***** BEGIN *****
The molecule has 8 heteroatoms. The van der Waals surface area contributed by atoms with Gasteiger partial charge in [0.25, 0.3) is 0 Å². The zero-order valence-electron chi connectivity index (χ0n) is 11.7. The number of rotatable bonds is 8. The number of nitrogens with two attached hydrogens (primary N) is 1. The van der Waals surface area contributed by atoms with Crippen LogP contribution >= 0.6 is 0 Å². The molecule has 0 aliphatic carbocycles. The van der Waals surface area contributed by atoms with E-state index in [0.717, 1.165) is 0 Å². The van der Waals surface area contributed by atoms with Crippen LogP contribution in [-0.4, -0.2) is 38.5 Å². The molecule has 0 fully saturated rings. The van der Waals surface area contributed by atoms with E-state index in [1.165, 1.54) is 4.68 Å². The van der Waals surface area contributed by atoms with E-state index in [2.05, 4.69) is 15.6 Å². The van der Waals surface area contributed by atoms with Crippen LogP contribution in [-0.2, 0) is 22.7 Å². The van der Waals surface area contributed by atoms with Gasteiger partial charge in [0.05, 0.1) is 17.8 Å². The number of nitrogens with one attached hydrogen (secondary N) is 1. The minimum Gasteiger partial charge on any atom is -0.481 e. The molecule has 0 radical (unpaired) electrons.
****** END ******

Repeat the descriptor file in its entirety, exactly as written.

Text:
The molecule has 8 heteroatoms. The van der Waals surface area contributed by atoms with Gasteiger partial charge in [0.25, 0.3) is 0 Å². The zero-order valence-electron chi connectivity index (χ0n) is 11.7. The number of rotatable bonds is 8. The number of nitrogens with two attached hydrogens (primary N) is 1. The van der Waals surface area contributed by atoms with Crippen LogP contribution >= 0.6 is 0 Å². The molecule has 0 aliphatic carbocycles. The van der Waals surface area contributed by atoms with E-state index in [0.717, 1.165) is 0 Å². The van der Waals surface area contributed by atoms with Crippen LogP contribution in [-0.4, -0.2) is 38.5 Å². The molecule has 0 fully saturated rings. The van der Waals surface area contributed by atoms with E-state index in [1.165, 1.54) is 4.68 Å². The van der Waals surface area contributed by atoms with E-state index in [2.05, 4.69) is 15.6 Å². The van der Waals surface area contributed by atoms with Crippen LogP contribution in [-0.2, 0) is 22.7 Å². The van der Waals surface area contributed by atoms with Gasteiger partial charge in [0.05, 0.1) is 17.8 Å². The number of nitrogens with one attached hydrogen (secondary N) is 1. The minimum Gasteiger partial charge on any atom is -0.481 e. The molecule has 0 radical (unpaired) electrons.